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Gizmodo’s iPhone scoop is a scandal

There’s been a lot of discussion about Gizmodo’s big iPhone scoop, where an iPhone prototype was apparently left in a bar. The person who found it then went round the gadget sites, selling it to Gizmodo for $5,000 (says the New York Times).

Gawker Media (Gizmodo’s parent company) has made a smart financial investment here: apparently the story has already had 20 million-plus page views. But the whole thing stinks.

Gawker says it didn’t know the iPhone was stolen. That seems awfully far-fetched to me: you don’t pay five grand for something you suspect will be a cheap Chinese knock-off: you pay because you’re pretty sure it’s an iPhone. And if it’s an iPhone, you can be absolutely certain you’re not being offered it with Apple’s express permission. Whether it was lost in a bar or obtained through more underhanded means, Gawker knew that the person who was flogging it wasn’t the rightful owner.

There’s no public interest justification for what Gawker has done. It hasn’t exposed price fixing, or exploding hardware, or child labour, or anything else that we have a reasonable right to know about. Everybody wants to know what’s in the next iPhone, but nobody has the *right* to know.  It’s the tech industry equivalent of paying someone to go through Kerry Katona’s bins or hack into public figures’ voicemail.

Gawker is unrepentant. Of course it is. It got the scoop, it got the hits, and if the poor sod who allegedly lost the phone in the first place gets the sack they’ll get more hits from that. If Apple sues, they’ll get even more hits – and probably more whistleblowers – from the legal tussles, which could go on for months or even years. From Gawker’s perspective, the whole thing is the most epic win possible.

From here, though, it looks like chequebook journalism at its most tawdry. Paying for stolen property and exposing trade secrets to make a bit more ad revenue isn’t the sort of behaviour that makes people go “when I grow up, I want to be a journalist” – and more importantly, it’s going to make Apple’s (and others’) control freakery even worse, possibly with unintended consequences: remember last year’s suicide when a Chinese worker lost an iPhone prototype?

And of course, it exposes some of us as hypocrites. I might not like it, but that didn’t stop me reading it – and every click is a vote in favour of more bad behaviour.

10 replies on “Gizmodo’s iPhone scoop is a scandal”

> Paying for stolen property and exposing trade secrets to make a bit more ad revenue isn’t the sort of behaviour that makes people go “when I grow up, I want to be a journalist”

I think you’re being a bit idealistic and old-fashioned here, to be honest — neither of which is a criticism. But the hype around new tech stuff these days is such that a lot of those who are fascinated by it really do think this sort of thing is in the public interest and are, I am sure, right now screaming through their keyboards about “censorship” at anyone who says what you’ve just said. Plenty of people seem to be unable to grasp context when it comes to matters of privacy and public information these days. You see it in the way celebrities’ “friends” spill their confidences to Heat for a few quid, in the way Marks & Spencer’s staff don’t think private correspondence is private if it has the giggle factor of being about Jeremy Paxman’s underwear, in the way that the names of suspects are routinely illegally released to and reported by the media, in the public’s bizarre insistence that our leaders should tell us all about matters of military intelligence. Plenty of kids will decide that the point of investigative reporting lies in uncovering secrets, regardless of what those secrets are.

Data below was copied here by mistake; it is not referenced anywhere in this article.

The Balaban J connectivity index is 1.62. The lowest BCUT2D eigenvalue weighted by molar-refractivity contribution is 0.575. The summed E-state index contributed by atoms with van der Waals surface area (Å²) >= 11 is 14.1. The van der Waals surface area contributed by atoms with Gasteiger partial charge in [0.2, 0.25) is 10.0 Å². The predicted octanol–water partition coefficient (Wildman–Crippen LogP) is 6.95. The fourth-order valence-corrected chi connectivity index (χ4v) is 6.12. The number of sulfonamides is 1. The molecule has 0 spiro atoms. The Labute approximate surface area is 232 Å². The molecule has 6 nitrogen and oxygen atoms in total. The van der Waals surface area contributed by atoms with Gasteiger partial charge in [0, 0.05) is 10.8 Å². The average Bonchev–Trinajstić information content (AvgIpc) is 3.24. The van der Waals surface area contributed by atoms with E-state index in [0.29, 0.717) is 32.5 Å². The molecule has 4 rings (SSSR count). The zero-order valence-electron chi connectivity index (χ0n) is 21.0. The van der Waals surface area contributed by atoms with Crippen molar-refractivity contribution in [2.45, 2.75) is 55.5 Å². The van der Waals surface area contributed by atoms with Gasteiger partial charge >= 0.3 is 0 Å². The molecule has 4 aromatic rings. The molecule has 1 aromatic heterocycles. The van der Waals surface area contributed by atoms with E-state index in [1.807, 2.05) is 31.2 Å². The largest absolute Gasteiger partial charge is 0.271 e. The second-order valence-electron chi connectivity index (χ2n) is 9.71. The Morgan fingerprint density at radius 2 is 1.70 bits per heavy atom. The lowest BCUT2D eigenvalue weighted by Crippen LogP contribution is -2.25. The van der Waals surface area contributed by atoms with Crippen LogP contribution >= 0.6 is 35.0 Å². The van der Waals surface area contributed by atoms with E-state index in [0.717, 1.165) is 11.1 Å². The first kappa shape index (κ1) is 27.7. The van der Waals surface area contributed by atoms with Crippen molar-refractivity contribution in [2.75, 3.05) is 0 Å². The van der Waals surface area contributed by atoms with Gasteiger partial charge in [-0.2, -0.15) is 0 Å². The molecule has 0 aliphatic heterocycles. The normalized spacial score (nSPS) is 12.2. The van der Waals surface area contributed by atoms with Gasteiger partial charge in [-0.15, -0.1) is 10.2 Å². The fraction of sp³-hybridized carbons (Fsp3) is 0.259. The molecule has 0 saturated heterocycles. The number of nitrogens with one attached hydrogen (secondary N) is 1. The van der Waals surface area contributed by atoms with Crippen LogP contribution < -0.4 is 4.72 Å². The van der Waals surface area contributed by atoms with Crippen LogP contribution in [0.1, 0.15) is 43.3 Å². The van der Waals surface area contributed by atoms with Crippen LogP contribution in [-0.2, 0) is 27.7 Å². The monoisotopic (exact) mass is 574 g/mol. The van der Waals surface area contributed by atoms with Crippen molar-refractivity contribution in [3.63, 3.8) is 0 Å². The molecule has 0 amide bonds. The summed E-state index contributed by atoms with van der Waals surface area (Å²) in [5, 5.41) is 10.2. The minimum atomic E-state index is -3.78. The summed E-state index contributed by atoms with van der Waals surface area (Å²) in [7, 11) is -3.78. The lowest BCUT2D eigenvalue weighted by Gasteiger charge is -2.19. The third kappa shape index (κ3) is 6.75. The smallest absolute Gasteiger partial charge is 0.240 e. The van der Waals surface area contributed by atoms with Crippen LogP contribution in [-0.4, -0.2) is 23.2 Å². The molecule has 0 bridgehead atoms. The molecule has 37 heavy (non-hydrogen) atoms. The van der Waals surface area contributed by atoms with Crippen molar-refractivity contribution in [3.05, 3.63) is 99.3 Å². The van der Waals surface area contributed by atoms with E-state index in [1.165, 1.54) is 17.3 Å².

Thinking about it, I could have saved some space there by just spouting the old cliche that most people think “it’s in the public interest” means “the public are interested in it”.

> I think you’re being a bit idealistic and old-fashioned here

*sups brandy, strokes beard, listens to choral music on wax cylinders* What do you mean? :)

> I could have saved some space there by just spouting the old cliche that most people think “it’s in the public interest” means “the public are interested in it”.

Likewise.

Aagh, I think I’m just disappointed that cynicism has been the right policy yet again. There’s been a real race to the bottom with tech writing: being first is more important than being right, stories that should fit on a single screen are spread over 22 single-sentence slides to boost pageview numbers, sites paying for stolen property, word farms paying a pittance for search engine-friendly copy that’s heavy on keywords but light on insight… so much for blogs doing things better than the mainstream media. They’ve demolished the wall between advertising and editorial, and I think we’re poorer for it. It is all about the hits, and whatever it takes to get those hits.

Heh.

I’m feeling quite down on my chosen profession today. Here’s a thing: search Google news for “iceland” and see if you get any results about iceland. Volcano effect on kenyan flower pickers? Sure. Hundreds of stories about flights? Absolutely. Anything about the country where it’s actually happening? don’t be silly. Small earthquake in china, not many dead.

Is that not just because Icelanders are rock hard and laugh in the face of mere volcanos? Not much human interest (i.e. misery) copy in a bunch of people carrying on as usual, only with torches.

Yeah, I know. I was being flippant. Some amazing footage online of an Icelandic news crew driving into the cloud and visiting a family living in it. Reminded me of the photos of New York, late afternoon, 11/9/2001.

And, of all the times in their history, they could really have done without it just now.

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